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Tenants feel the heat as rents rise

More than a quarter of letting agents saw private rents rise in May despite an increase in the supply of rental stock on the market, according to the Association of Residential Letting Agents (ARLA).

The 27% hike in the number of agents reporting rent rises in May is the highest level since July 2016 when 28% saw rents increase.

Over the past 12 months, the supply of rental stock has risen by 11% with letting agent managing 189 properties on average per branch in May this year, up from 171 in the same month last year. 


The increase in housing stock is owed in part to the fact that the number of landlords selling up fell in May, with agents reporting three sales per branch, down from four properties in April.

ARLA’s chief executive, David Cox, said: “Private rents rose by 1.8%  in the 12 months to May 2017, and the last thing tenants need is for them to get even higher.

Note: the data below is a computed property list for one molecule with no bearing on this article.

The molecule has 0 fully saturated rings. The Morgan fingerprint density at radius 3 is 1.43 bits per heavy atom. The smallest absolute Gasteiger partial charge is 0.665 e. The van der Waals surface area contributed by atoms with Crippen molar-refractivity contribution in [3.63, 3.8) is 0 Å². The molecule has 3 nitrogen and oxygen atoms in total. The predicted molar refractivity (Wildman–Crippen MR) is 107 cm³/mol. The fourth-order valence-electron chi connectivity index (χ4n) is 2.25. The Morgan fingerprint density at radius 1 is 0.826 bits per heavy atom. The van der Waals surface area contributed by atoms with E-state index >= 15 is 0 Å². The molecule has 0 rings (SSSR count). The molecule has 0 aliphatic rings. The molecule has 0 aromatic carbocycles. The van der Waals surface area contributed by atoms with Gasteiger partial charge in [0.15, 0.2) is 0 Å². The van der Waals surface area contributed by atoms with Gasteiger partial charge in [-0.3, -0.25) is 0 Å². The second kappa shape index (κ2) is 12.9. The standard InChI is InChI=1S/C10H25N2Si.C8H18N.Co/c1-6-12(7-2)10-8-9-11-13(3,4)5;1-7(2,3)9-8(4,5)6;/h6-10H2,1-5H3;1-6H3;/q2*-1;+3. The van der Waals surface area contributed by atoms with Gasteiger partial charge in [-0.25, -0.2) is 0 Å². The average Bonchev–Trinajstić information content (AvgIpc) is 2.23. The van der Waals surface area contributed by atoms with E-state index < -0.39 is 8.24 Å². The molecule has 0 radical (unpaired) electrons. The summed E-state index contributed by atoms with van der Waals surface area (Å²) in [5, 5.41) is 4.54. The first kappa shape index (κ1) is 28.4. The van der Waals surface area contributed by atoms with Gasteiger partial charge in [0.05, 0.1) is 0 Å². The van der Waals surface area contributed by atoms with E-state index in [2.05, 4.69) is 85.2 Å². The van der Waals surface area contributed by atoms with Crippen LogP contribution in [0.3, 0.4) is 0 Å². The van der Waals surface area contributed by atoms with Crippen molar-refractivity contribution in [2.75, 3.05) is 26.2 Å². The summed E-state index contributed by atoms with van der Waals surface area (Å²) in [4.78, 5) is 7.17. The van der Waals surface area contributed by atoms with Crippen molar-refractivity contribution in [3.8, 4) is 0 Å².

“With the new government confirming a tenants’ fee bill in last week’s Queen’s Speech, we can expect them to rise by up to £103 a year, hitting loyal tenants looking for long-term agreements hardest. This is on top of any natural organic rent growth as well.

“The only thing which could offset this would be to significantly increase rental stock, but until this happens and supply and demand meet in the middle, rents will only become more and more unaffordable.”

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  • G romit

    cause and effect - simples! (unless you work in the Treasury)

    Government raises Landlords taxes (#TenetTax aka Sec.24, 3% SDLT surcharge), bans letting agents fees, increases regulations, restrict loan availability (via the PRA) results in ......................Yes, increased rents. 10/10 if you got this right (100/10 if you're Diane Abbott).

  • Mark Wilson

    I disagree. Ability to pay controls rents not Landlord's costs.


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